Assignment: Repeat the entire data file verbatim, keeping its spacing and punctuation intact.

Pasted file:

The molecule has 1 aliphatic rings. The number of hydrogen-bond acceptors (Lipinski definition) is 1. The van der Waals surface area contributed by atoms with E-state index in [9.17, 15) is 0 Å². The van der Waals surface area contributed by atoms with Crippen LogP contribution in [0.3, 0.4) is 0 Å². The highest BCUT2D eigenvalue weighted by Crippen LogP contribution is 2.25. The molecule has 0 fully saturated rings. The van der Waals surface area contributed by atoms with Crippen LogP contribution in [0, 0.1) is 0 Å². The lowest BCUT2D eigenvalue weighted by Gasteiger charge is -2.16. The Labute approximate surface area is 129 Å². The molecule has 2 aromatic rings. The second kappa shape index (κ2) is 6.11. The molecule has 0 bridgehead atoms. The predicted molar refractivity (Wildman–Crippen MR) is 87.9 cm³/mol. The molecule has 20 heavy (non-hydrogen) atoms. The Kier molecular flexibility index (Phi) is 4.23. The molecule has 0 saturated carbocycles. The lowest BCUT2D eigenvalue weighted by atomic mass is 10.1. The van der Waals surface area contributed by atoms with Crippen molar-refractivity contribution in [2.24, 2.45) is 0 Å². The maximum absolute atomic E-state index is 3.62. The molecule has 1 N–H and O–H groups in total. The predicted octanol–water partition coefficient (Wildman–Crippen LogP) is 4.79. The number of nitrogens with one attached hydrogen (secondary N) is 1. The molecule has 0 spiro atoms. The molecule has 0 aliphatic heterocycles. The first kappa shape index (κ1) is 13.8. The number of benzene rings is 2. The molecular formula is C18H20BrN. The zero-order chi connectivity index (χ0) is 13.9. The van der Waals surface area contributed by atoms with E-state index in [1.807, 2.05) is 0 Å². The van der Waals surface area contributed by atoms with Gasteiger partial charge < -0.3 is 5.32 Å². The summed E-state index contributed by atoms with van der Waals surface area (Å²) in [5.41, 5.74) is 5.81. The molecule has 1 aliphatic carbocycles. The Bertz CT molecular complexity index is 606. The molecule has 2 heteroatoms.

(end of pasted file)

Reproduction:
The molecule has 1 aliphatic rings. The number of hydrogen-bond acceptors (Lipinski definition) is 1. The van der Waals surface area contributed by atoms with E-state index in [9.17, 15) is 0 Å². The van der Waals surface area contributed by atoms with Crippen LogP contribution in [0.3, 0.4) is 0 Å². The highest BCUT2D eigenvalue weighted by Crippen LogP contribution is 2.25. The molecule has 0 fully saturated rings. The van der Waals surface area contributed by atoms with Crippen LogP contribution in [0, 0.1) is 0 Å². The lowest BCUT2D eigenvalue weighted by Gasteiger charge is -2.16. The Labute approximate surface area is 129 Å². The molecule has 2 aromatic rings. The second kappa shape index (κ2) is 6.11. The molecule has 0 bridgehead atoms. The predicted molar refractivity (Wildman–Crippen MR) is 87.9 cm³/mol. The molecule has 20 heavy (non-hydrogen) atoms. The Kier molecular flexibility index (Phi) is 4.23. The molecule has 0 saturated carbocycles. The lowest BCUT2D eigenvalue weighted by atomic mass is 10.1. The van der Waals surface area contributed by atoms with Crippen molar-refractivity contribution in [2.24, 2.45) is 0 Å². The maximum absolute atomic E-state index is 3.62. The molecule has 1 N–H and O–H groups in total. The predicted octanol–water partition coefficient (Wildman–Crippen LogP) is 4.79. The number of nitrogens with one attached hydrogen (secondary N) is 1. The molecule has 0 spiro atoms. The molecule has 0 aliphatic heterocycles. The first kappa shape index (κ1) is 13.8. The number of benzene rings is 2. The molecular formula is C18H20BrN. The zero-order chi connectivity index (χ0) is 13.9. The van der Waals surface area contributed by atoms with E-state index in [1.807, 2.05) is 0 Å². The van der Waals surface area contributed by atoms with Gasteiger partial charge < -0.3 is 5.32 Å². The summed E-state index contributed by atoms with van der Waals surface area (Å²) in [5.41, 5.74) is 5.81. The molecule has 1 aliphatic carbocycles. The Bertz CT molecular complexity index is 606. The molecule has 2 heteroatoms.